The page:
Readers may be familiar with the concept of Peak Oil, the point at which we reach the maximum rate of petroleum extraction globally. The concept is a simple one, even if identifying it in real time has proven more difficult.
It is our contention that the investment industry may be experiencing a peak of its own, in this case the point of the maximum rate at which it extracts value from its clients’ assets. Let’s call it Peak Gravy.
If such a peak is indeed reached and the investment industry sees its profits fall, we would regard it as unambiguously good. Such a comment may sound odd coming from a fund manager, but we have never held the wider investment industry in high regard. It seems to us that most funds’ fees are too high, most so-called investors’ time-horizons are too short, and most firms operate with their eyes focused inwardly on their own interests rather than outwardly on their clients’.
The financial industry itself creates little of value. It is a facilitator, a lubricant for the economy, helping savers to earn a good return on their money and providing financing for investment opportunities, from the funding of a new car to the construction of a spaceship. Those of us who work within it should be humble about the role we play. That, generally speaking, such humility is lacking, has much to do with the impact of three cultural phenomena from the late 1980s that transformed perceptions of the financial world. The first was Gordon Gekko from the film Wall Street, all slicked-back hair, pin-striped suits and ‘greed is good’. The second was Tom Wolfe’s novel Bonfire of the Vanities, with its bond-trader protagonist Sherman McCoy: “On Wall Street he and a few others – how many? – three hundred, four hundred, five hundred? – had become precisely that … Masters of the Universe”. And the third was Michael Lewis’s memoir of his time at Salomon Brothers, Liar’s Poker, published in 1989. Lewis was astounded by the way his book was interpreted, writing in a 2008 article:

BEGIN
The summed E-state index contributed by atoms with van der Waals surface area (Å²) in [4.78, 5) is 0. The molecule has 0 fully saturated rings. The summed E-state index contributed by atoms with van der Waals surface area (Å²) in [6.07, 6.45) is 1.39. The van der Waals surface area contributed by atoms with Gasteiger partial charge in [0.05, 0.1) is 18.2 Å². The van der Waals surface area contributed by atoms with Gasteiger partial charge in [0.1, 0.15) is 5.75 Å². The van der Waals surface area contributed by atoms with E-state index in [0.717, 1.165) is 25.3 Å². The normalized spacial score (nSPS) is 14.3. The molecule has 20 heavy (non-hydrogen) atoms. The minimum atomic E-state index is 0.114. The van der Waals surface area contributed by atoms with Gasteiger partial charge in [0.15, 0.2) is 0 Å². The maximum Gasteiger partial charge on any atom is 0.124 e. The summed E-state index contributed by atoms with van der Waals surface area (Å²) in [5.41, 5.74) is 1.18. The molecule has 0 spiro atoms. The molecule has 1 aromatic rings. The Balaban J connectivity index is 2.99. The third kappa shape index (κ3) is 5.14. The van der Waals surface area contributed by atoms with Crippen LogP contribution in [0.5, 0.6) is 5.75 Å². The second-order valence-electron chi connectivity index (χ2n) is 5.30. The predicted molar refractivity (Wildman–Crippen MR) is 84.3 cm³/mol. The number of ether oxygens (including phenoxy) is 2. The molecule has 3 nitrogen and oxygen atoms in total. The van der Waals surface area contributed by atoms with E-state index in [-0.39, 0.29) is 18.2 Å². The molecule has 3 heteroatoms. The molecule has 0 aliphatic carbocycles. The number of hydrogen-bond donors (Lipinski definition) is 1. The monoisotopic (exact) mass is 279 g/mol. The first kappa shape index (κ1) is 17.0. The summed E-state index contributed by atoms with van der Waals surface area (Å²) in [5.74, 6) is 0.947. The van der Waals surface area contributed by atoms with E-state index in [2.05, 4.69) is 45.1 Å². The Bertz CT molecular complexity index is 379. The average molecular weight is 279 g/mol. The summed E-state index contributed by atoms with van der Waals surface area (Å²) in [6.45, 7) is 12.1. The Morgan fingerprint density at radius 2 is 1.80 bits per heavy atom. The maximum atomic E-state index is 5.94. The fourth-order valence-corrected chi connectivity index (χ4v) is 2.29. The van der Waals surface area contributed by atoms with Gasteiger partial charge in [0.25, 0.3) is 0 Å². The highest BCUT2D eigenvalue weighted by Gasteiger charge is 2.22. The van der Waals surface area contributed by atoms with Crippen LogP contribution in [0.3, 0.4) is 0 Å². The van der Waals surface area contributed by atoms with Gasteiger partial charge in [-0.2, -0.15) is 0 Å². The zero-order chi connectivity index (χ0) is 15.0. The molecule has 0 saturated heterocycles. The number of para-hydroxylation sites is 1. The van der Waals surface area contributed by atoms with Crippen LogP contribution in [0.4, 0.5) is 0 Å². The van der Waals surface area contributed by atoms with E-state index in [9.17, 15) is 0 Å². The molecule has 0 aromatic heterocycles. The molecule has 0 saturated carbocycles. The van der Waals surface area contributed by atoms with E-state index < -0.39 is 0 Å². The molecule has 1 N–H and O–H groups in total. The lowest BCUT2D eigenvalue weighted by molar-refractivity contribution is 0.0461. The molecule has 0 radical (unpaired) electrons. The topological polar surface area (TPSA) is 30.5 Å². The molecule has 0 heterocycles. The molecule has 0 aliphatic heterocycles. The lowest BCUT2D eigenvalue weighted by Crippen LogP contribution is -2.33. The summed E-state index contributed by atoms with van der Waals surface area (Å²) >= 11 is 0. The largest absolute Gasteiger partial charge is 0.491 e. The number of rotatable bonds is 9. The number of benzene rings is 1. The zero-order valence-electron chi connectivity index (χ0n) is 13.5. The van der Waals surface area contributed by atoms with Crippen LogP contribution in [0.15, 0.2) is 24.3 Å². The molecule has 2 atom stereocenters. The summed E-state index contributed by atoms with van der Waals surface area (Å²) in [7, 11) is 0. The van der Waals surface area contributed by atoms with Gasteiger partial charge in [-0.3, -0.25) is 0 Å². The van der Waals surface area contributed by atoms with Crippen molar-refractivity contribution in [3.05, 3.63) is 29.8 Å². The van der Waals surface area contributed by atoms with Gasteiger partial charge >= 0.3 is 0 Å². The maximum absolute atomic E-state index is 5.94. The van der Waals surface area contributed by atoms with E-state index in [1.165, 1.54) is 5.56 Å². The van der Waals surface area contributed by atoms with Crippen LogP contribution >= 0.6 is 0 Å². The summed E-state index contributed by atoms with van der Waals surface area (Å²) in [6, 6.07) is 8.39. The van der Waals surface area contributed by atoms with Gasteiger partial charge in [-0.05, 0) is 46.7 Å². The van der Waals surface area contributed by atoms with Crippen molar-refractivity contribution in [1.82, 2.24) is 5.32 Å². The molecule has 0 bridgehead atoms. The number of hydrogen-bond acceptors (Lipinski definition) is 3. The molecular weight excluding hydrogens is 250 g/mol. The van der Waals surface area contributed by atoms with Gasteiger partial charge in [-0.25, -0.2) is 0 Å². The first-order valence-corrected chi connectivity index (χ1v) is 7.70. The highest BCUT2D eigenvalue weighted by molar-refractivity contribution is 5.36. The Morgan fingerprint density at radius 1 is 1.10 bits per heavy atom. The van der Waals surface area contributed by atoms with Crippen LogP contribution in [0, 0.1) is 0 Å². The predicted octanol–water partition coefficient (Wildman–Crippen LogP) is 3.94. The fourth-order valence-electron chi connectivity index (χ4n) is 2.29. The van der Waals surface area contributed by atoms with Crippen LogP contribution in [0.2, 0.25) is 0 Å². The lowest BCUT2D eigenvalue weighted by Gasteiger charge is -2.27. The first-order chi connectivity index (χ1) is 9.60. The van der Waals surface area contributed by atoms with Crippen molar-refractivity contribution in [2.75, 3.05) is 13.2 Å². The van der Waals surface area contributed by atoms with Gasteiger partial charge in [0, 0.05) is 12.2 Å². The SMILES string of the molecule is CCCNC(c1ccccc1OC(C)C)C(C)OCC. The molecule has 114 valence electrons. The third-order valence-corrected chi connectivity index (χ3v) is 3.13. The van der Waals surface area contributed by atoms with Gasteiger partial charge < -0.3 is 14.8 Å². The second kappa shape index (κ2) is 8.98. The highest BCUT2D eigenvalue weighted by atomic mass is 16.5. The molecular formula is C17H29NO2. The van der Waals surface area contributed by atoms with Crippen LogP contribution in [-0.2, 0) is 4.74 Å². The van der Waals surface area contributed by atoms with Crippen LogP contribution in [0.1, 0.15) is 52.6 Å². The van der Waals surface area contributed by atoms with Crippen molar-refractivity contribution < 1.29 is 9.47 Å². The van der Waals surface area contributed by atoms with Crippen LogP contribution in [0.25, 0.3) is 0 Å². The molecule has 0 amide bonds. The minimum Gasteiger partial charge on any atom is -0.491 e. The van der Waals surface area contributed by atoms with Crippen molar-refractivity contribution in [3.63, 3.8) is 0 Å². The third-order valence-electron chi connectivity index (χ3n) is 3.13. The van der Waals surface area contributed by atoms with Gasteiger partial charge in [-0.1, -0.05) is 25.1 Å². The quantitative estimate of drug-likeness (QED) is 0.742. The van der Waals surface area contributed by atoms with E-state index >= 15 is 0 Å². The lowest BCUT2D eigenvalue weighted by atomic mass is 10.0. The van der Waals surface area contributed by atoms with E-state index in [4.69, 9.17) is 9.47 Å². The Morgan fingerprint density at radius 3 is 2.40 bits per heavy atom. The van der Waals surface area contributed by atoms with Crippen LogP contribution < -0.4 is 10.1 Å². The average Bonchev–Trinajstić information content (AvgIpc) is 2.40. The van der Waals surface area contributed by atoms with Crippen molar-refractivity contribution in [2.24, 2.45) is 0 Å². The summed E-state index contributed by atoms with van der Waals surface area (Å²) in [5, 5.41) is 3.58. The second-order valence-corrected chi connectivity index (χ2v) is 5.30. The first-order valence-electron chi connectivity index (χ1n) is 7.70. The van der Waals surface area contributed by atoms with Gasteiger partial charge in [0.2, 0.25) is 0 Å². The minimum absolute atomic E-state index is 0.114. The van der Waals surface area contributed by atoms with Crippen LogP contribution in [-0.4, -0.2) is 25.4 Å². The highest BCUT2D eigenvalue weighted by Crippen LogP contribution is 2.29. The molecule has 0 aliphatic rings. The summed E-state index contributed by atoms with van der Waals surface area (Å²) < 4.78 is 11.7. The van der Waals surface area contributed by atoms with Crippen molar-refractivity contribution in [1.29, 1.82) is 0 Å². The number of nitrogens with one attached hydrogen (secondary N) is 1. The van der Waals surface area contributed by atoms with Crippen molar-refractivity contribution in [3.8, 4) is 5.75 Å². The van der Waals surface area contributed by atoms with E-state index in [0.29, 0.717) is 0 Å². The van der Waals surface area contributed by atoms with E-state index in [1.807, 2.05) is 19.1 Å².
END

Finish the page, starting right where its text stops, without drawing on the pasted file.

“I had no great agenda, apart from telling what I took to be a remarkable tale, but if you got a few drinks in me and then asked what effect I thought my book would have on the world, I might have said something like, ‘I hope that college students trying to figure out what to do with their lives will read it and decide that it’s silly to phony it up and abandon their passions to become financiers.’ I hoped that some bright kid at, say, Ohio State University who really wanted to become an oceanographer would read my book, spurn the offer from Morgan Stanley, and set out to sea.
“Somehow that message failed to come across. Six months after Liar’s Poker was published, I was knee-deep in letters from students at Ohio State who wanted to know if I had any other secrets to share about Wall Street. They’d read my book as a how-to manual.”
Author Michael Lewis (second left) playing liar’s poker with three men wearing visors as they scrutinize their dollar bills.
© The LIFE Images Collection/Getty Images.
Rather than masters of the universe, financiers should aspire to the sort of role in society described by John Maynard Keynes in his 1930 article, Economic Possibilities for our Grandchildren: “But, chiefly, do not let us overestimate the importance of the economic problem, or sacrifice to its supposed necessities other matters of greater and more permanent significance. It should be a matter for specialists – like dentistry. If economists could manage to get themselves thought of as humble, competent people, on a level with dentists, that would be splendid!”
Michael Douglas in the Film ‘Wall Street’.
© ullstein bild/Getty Images.
That investment managers haven’t yet managed to reach the level of dentists has several causes. One is that investment strategies are to some degree seen as Veblen Goods – the higher the price, the better the quality – even though studies suggest this not to be the case. In addition, fees are typically struck relative to the level of assets under management. So while firms trying to win business will take risks, holding out promises of differentiation and genuinely active management in order to attract clients, once those clients have been won, the manager’s emphasis shifts to protecting what they have in order to hold on to the assets for as long as possible. The simplest way to do this is to avoid taking risk by staying close to the index. While doing so may minimise the likelihood of poor relative returns, it also, of course, minimises the likelihood of good ones, condemning many clients to expensive mediocrity in their investment results.
American writer Tom Wolfe (1928–2018) was best known for his novel Bonfire of the Vanities and in his journalistic work The Electric Kool-Aid Acid Test.
© Sygma/Getty Images.
It is a commonplace, and not only in the finance industry, that there should be a positive relationship between risk and reward. But perversely the current structure of investment management fees leaves the manager’s reward guaranteed, at least for a period of time, and the client bearing the risk of an uncertain outcome.